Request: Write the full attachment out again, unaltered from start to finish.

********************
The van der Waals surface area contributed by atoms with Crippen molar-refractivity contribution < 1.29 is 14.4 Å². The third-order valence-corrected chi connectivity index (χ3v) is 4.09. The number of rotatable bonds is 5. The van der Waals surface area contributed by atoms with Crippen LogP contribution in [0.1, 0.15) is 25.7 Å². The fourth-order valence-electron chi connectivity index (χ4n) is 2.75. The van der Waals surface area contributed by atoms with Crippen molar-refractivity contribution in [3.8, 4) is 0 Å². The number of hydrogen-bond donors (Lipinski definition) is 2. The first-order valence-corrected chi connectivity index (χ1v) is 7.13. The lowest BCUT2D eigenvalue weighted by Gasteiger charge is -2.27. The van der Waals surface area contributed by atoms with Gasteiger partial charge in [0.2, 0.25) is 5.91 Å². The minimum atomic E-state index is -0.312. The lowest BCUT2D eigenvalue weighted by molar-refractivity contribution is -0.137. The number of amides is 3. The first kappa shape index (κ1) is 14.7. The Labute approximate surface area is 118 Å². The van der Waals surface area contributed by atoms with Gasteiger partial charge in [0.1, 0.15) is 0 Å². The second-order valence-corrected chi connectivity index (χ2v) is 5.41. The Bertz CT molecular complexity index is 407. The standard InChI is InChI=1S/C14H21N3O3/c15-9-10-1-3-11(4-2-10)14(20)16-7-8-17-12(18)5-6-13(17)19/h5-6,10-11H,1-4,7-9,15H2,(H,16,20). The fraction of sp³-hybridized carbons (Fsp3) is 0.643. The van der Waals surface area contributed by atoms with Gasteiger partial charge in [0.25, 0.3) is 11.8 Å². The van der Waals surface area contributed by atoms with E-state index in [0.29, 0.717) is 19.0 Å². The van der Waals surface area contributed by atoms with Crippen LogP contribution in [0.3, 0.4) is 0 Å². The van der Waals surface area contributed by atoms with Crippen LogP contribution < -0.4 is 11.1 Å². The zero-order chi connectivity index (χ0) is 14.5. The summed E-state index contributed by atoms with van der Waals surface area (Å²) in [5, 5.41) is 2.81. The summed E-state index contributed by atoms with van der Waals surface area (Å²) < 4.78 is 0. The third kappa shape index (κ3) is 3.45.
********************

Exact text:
The van der Waals surface area contributed by atoms with Crippen molar-refractivity contribution < 1.29 is 14.4 Å². The third-order valence-corrected chi connectivity index (χ3v) is 4.09. The number of rotatable bonds is 5. The van der Waals surface area contributed by atoms with Crippen LogP contribution in [0.1, 0.15) is 25.7 Å². The fourth-order valence-electron chi connectivity index (χ4n) is 2.75. The van der Waals surface area contributed by atoms with Crippen molar-refractivity contribution in [3.8, 4) is 0 Å². The number of hydrogen-bond donors (Lipinski definition) is 2. The first-order valence-corrected chi connectivity index (χ1v) is 7.13. The lowest BCUT2D eigenvalue weighted by Gasteiger charge is -2.27. The van der Waals surface area contributed by atoms with Gasteiger partial charge in [0.2, 0.25) is 5.91 Å². The minimum atomic E-state index is -0.312. The lowest BCUT2D eigenvalue weighted by molar-refractivity contribution is -0.137. The number of amides is 3. The first kappa shape index (κ1) is 14.7. The Labute approximate surface area is 118 Å². The van der Waals surface area contributed by atoms with Gasteiger partial charge in [0.1, 0.15) is 0 Å². The second-order valence-corrected chi connectivity index (χ2v) is 5.41. The Bertz CT molecular complexity index is 407. The standard InChI is InChI=1S/C14H21N3O3/c15-9-10-1-3-11(4-2-10)14(20)16-7-8-17-12(18)5-6-13(17)19/h5-6,10-11H,1-4,7-9,15H2,(H,16,20). The fraction of sp³-hybridized carbons (Fsp3) is 0.643. The van der Waals surface area contributed by atoms with Gasteiger partial charge in [0.25, 0.3) is 11.8 Å². The van der Waals surface area contributed by atoms with E-state index in [0.29, 0.717) is 19.0 Å². The van der Waals surface area contributed by atoms with Crippen LogP contribution in [0.3, 0.4) is 0 Å². The van der Waals surface area contributed by atoms with Crippen LogP contribution < -0.4 is 11.1 Å². The zero-order chi connectivity index (χ0) is 14.5. The summed E-state index contributed by atoms with van der Waals surface area (Å²) in [5, 5.41) is 2.81. The summed E-state index contributed by atoms with van der Waals surface area (Å²) < 4.78 is 0. The third kappa shape index (κ3) is 3.45.